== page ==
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Search Results: 1 - 10 of 211614 matches for " Paul G. Waddell "
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Alexandra M. Z. Slawin,Paul G. Waddell,J. Derek Woollins
Acta Crystallographica Section E , 2010, DOI: 10.1107/s1600536810006471
Abstract: The title compound, [PdCl2(C8H11O2P)2], has a comparable structure to those of related palladium dichloride complexes containing trimethyl phosphinite and methyl diphenyl phosphinite. The Pd atom is located on a crystallographic twofold rotation axis: thus, there is just one half-molecule in the asymmetric unit. The structure is isomorphous with the platinum analogue cis-[PtCl2{P(OMe)2Ph}2].
(Disulfur dinitrido)triphenylantimony(V)
Alexandra M. Z. Slawin,Paul G. Waddell,J. Derek Woollins
Acta Crystallographica Section E , 2010, DOI: 10.1107/s1600536810009487
Abstract: The title compound, [Sb(C6H5)3(N2S2)], contains a molecular entity that is very similar to that of the known polymorph of Sb(S2N2)Ph3 [Kunkel et al. (1997). Z. Naturforsch. Teil B, 52, 193–198], differing only in the orientation of the phenyl rings. The bond order in the SNSN unit is S—N=S=N, consisting of one long S—N bond, an intermediate length N=S bond and a short S=N bond.
Alexandra M. Z. Slawin,Paul G. Waddell,J. Derek Woollins
Acta Crystallographica Section E , 2009, DOI: 10.1107/s1600536809042226
Abstract: The title compound, [PtCl2(C9H21O3P)2], was obtained from a solution of PtCl2(COD) (COD = 1,5-cyclooctadiene) and triisopropylphosphite in dichloromethane. The complex features a Pt(II) atom coordinated by two Cl and two P atoms, yielding a slightly distorted cis square-planar geometry.
cis-Dichloridobis(trimethoxyphosphine)palladium(II) at 125 K
Alexandra M. Z. Slawin,Paul G. Waddell,J. Derek Woollins
Acta Crystallographica Section E , 2009, DOI: 10.1107/s1600536809041919
Abstract: The title compound, [PdCl2(C3H9O3P)2], which is isotypic with its platinum analogue, adopts a slightly distorted cis square-planar geometry for the Pd centre.
Alexandra M. Z. Slawin,Paul G. Waddell,J. Derek Woollins
Acta Crystallographica Section E , 2010, DOI: 10.1107/s1600536810012055
Abstract: The title compound, [Pd2Cl4(C8H11O2P)2], is binuclear and disposed about a crystallographic centre of symmetry with a Pd...Pd distance of 3.4662 (17) . It has a similar geometry to that observed in the triphenylphosphite and triphenylphosphine analogues. The Pd—P bond length is ca 0.04 shorter than those in mononuclear PdCl2(P(OMe)2Ph)2, possibly due to the lower trans-influence of the bridging Cl compared to a single-bonded Cl atom.
trans-Dibromidobis(triphenylphosphane)platinum(II) chloroform monosolvate
Alexandra M. Z. Slawin,Paul G. Waddell,J. Derek Woollins
Acta Crystallographica Section E , 2011, DOI: 10.1107/s1600536811016849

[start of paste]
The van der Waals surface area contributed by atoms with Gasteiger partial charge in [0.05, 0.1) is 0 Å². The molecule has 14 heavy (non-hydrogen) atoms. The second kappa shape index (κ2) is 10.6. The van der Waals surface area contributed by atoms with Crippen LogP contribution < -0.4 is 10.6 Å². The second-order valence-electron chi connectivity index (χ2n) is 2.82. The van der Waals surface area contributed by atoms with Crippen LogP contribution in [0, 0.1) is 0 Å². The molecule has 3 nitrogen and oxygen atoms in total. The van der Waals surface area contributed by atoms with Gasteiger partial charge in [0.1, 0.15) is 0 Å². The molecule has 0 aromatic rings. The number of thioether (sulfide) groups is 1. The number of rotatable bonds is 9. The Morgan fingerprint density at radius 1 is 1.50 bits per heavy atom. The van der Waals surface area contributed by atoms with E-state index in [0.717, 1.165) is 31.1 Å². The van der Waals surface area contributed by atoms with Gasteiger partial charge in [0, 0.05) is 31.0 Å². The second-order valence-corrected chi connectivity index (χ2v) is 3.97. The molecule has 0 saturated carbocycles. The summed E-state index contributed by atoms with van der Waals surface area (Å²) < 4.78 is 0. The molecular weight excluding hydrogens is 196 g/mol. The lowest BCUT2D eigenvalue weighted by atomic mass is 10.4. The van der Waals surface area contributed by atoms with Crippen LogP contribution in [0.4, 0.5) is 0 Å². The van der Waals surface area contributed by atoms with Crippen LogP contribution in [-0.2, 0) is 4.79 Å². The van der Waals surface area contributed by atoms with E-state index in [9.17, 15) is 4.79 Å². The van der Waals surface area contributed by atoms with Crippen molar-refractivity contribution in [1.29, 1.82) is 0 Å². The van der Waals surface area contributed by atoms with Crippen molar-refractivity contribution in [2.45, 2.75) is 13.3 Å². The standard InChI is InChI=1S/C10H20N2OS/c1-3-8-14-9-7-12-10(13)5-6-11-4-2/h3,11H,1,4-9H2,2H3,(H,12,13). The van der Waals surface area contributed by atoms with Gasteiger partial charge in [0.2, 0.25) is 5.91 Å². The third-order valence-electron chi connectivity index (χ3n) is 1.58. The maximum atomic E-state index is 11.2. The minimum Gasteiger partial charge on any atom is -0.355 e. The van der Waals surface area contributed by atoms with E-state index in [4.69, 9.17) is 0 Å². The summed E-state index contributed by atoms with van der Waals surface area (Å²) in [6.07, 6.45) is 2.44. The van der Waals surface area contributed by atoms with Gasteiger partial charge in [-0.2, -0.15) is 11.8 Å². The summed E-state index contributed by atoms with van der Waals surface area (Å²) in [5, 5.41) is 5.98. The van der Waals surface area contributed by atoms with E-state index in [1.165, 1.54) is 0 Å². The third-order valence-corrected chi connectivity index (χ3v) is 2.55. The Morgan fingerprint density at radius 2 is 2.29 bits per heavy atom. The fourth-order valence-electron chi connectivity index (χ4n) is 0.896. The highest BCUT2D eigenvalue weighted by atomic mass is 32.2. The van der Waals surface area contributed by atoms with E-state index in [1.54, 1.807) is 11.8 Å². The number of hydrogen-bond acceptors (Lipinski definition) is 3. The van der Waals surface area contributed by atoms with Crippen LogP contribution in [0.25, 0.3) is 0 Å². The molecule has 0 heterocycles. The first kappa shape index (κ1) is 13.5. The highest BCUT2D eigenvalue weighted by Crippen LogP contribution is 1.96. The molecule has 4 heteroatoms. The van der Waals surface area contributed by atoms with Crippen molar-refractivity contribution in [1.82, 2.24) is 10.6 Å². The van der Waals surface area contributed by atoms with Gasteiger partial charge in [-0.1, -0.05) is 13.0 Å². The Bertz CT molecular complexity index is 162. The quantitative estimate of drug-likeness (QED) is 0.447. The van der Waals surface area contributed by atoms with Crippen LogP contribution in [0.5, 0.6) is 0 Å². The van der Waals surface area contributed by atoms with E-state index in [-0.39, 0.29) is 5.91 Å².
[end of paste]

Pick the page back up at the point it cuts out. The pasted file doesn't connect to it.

Abstract: Both the platininum complex and the solvent molecule of the title compound, [PtBr2(C18H15P)2]·CHCl3, are located on a twofold rotation axis. The CH unit and the Cl atoms of the CHCl3 molecule are disordered over two equally occupied positions. The complex shows a trans square-planar geometry about the Pt atom.
Hui-Chang Chang,Jacqueline M. Cole,Tze-Chia Lin,Paul G. Waddell
Acta Crystallographica Section E , 2011, DOI: 10.1107/s1600536811015662
Abstract: The title binuclear Cu(II) complex, [Cu2(CH3CO2)4(C5H4Cl2N2)2], is disposed about a crystallographic inversion center, located at the mid-point of the Cu—Cu connecting line. The Cu...Cu distance is 2.6600 (6) and each metal atom exhibits a Jahn–Teller-distorted octahedral geometry.
Evolution of a Pathogen: A Comparative Genomics Analysis Identifies a Genetic Pathway to Pathogenesis in Acinetobacter
Jason W. Sahl, John D. Gillece, James M. Schupp, Victor G. Waddell, Elizabeth M. Driebe, David M. Engelthaler, Paul Keim
PLOS ONE , 2013, DOI: 10.1371/journal.pone.0054287
Abstract: Acinetobacter baumannii is an emergent and global nosocomial pathogen. In addition to A. baumannii, other Acinetobacter species, especially those in the Acinetobacter calcoaceticus-baumannii (Acb) complex, have also been associated with serious human infection. Although mechanisms of attachment, persistence on abiotic surfaces, and pathogenesis in A. baumannii have been identified, the genetic mechanisms that explain the emergence of A. baumannii as the most widespread and virulent Acinetobacter species are not fully understood. Recent whole genome sequencing has provided insight into the phylogenetic structure of the genus Acinetobacter. However, a global comparison of genomic features between Acinetobacter spp. has not been described in the literature. In this study, 136 Acinetobacter genomes, including 67 sequenced in this study, were compared to identify the acquisition and loss of genes in the expansion of the Acinetobacter genus. A whole genome phylogeny confirmed that A. baumannii is a monophyletic clade and that the larger Acb complex is also a well-supported monophyletic group. The whole genome phylogeny provided the framework for a global genomic comparison based on a blast score ratio (BSR) analysis. The BSR analysis demonstrated that specific genes have been both lost and acquired in the evolution of A. baumannii. In addition, several genes associated with A. baumannii pathogenesis were found to be more conserved in the Acb complex, and especially in A. baumannii, than in other Acinetobacter genomes; until recently, a global analysis of the distribution and conservation of virulence factors across the genus was not possible. The results demonstrate that the acquisition of specific virulence factors has likely contributed to the widespread persistence and virulence of A. baumannii. The identification of novel features associated with transcriptional regulation and acquired by clades in the Acb complex presents targets for better understanding the evolution of pathogenesis and virulence in the expansion of the genus.